This is a story of how I defaulted to an image of whiteness, and I never even thought about it until a friend called me out (in the kindest way).
On the left is a design that we almost made for this Halloween season. The witch is blonde and white, much like my three-year-old daughter... and to be honest, I'd never given it a moment's thought.
That is, until a friend asked whether I'd consider giving the girl on the shirt an afro. It would be so cool, she mused, if her daughter could see herself in a shirt like this. And I realized that I'd done what white people like me do so often: I'd defaulted to whiteness without ever questioning it.
So we went back to the drawing board and came up with the shirt on the right.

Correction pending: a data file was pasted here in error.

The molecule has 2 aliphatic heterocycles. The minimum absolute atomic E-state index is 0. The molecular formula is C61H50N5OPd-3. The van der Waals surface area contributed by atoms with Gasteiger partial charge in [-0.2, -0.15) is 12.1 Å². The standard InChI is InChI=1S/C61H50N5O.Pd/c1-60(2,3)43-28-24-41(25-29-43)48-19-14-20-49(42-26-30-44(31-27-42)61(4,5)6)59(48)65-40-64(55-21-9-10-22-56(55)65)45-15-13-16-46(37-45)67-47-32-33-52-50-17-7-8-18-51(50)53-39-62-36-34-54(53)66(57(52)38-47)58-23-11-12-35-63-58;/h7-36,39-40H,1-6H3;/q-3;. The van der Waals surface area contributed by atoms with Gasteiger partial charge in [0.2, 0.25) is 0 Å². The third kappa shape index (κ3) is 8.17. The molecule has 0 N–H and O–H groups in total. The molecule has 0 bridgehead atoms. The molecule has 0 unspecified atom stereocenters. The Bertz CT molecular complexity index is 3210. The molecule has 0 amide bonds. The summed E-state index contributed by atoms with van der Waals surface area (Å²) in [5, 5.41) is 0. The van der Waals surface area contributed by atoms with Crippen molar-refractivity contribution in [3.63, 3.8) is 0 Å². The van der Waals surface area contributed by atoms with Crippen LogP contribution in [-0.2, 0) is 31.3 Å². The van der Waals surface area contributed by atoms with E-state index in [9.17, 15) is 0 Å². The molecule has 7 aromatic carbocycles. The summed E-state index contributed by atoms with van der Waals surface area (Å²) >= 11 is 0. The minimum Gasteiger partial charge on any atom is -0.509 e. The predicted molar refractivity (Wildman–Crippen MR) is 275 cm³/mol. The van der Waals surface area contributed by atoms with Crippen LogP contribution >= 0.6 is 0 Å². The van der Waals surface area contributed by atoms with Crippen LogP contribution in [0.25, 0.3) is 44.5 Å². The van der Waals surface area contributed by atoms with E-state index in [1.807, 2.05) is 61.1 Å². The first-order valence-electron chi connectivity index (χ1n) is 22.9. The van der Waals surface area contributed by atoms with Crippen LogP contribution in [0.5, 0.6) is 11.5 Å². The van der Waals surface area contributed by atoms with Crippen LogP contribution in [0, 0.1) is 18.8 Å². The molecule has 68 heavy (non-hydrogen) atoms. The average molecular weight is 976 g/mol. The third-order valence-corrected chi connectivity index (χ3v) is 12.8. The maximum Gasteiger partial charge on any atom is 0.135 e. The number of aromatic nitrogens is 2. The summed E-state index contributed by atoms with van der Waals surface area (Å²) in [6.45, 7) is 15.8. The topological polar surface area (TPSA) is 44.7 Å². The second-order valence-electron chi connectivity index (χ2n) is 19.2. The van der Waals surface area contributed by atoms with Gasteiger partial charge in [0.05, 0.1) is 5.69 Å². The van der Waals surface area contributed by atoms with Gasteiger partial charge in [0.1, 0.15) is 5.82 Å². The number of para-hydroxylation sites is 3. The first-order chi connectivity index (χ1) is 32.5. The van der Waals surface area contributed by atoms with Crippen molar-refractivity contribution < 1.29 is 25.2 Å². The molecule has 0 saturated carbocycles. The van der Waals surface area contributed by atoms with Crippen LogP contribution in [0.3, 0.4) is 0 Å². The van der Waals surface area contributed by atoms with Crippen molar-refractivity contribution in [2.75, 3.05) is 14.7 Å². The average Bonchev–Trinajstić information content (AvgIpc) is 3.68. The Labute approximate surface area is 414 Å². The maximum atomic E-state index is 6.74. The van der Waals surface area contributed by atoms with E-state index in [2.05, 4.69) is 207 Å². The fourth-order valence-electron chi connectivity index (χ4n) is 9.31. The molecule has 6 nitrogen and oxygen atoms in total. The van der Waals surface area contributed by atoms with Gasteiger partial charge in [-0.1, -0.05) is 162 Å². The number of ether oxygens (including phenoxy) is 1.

My blonde-haired, blue-eyed, fair-skinned daughter sees herself everywhere - on t-shirts, in TV shows and movies, and in books. My friend's daughter deserves to see herself too. And just as importantly, my daughter needs to see and embrace images of girls who don't look like her.
I'm so grateful to my friend for speaking up, and still pretty disappointed in myself for never giving the matter any thought until she said something. That's white privilege - never having to think about race. But I'm happy we ended up with a shirt that will empower more little witches who might not usually get to see themselves on t-shirts, and glad that this Halloween my kids will rock an image of a girl who doesn't look like Barbie. I hope your kiddos dig it too.